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The air we breathe

The air we breathe is a mixture of gases including nitrogen, oxygen, water, argon, carbon dioxide and trace gases. Each day we inhale around 14,000 litres (14 m3) of air as we take about 26,000 breaths (that's equivalent to about 150 full bathtubs). If this air contains pollutants, we inhale them into our bodies and they can affect our health. So to protect people's health and the environment, we need to keep the air clean and free from pollution.

What is air pollution?

Many of our daily activities release chemicals and particles into the air we breathe. For example, motor vehicles release chemicals from their exhausts, and if we use fires and log burners to heat our homes, particles and other chemicals are released out of the chimney. Chemicals and particles that have the potential to affect our health and the environment are called contaminants or pollutants. When they build up in the air, they cause air pollution. The amount of pollution in the air depends on the amount of pollution produced and the rate at which the pollutants disperse.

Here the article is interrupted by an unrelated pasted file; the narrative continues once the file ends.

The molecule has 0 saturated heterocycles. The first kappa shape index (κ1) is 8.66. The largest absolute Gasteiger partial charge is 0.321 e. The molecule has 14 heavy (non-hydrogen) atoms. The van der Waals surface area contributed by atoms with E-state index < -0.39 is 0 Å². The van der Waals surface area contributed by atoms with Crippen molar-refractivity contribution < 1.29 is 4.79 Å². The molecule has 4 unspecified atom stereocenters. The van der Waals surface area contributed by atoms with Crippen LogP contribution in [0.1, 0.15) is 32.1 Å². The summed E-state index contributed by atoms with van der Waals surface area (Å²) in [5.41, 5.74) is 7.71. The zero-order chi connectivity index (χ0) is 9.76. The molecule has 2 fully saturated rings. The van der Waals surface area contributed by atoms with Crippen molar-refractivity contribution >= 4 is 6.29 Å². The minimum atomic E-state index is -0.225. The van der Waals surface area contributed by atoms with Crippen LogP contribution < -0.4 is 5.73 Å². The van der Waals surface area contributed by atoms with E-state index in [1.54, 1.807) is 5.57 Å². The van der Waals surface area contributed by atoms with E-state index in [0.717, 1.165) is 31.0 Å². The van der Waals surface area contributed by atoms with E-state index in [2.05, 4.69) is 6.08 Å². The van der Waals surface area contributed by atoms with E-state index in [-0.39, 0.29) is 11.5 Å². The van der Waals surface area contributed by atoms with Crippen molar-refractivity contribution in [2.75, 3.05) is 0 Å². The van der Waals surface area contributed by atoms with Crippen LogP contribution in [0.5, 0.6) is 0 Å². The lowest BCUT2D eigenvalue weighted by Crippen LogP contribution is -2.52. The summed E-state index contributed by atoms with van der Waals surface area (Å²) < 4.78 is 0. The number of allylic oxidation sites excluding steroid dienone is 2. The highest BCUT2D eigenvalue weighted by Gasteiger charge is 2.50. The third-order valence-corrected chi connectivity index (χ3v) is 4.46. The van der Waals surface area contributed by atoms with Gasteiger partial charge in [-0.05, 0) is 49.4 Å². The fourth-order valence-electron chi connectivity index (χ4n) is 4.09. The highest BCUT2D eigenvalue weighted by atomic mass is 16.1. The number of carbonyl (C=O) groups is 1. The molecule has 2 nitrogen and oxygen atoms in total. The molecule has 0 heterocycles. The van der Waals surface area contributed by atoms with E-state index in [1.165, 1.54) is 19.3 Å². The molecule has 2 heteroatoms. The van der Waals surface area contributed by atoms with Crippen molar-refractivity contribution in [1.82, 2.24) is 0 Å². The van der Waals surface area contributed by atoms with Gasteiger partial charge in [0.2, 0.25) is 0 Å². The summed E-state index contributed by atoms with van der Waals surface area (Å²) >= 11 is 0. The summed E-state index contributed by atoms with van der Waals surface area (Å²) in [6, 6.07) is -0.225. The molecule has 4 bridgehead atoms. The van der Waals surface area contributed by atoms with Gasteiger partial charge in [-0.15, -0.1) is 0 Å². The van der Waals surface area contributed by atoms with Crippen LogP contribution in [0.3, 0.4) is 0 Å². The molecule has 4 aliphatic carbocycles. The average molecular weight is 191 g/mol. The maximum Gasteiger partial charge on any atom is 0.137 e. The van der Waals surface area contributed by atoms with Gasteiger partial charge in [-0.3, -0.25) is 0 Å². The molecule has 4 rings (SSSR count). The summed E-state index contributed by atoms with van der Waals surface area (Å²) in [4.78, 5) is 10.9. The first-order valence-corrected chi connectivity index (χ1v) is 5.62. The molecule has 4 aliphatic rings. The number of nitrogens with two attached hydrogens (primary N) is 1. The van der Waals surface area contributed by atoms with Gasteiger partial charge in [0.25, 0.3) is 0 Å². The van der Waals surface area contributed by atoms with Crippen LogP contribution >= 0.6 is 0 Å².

How clean is New Zealand’s air?

The air in most parts of New Zealand is clean and healthy to breathe. We do not have the widespread pollution problems often found in and around cities in other countries. However, there are some places in New Zealand, especially in towns and cities, where air pollution does affect our health and the enjoyment of our environment.

What can I do to keep the air clean?

We all have a role to play in improving air quality where it is polluted and maintaining it where it is already good. There are many small and simple things we can all do to reduce the amount of air pollution we produce. Together, these small actions can add up to have major benefits for our health and the environment.

What effects do pollutants have on health and the environment?

Different types of air pollutants can affect our health and the environment in different ways. Information about some of the main pollutants that affect our health and the environment is available through the links below. This includes basic information about each pollutant (such as where it comes from), its potential effects on human health and the environment, the New Zealand guideline value for the pollutant and typical levels/concentrations found in New Zealand.

What do these terms mean?

Where can I learn more?

Last updated: 9 January 2008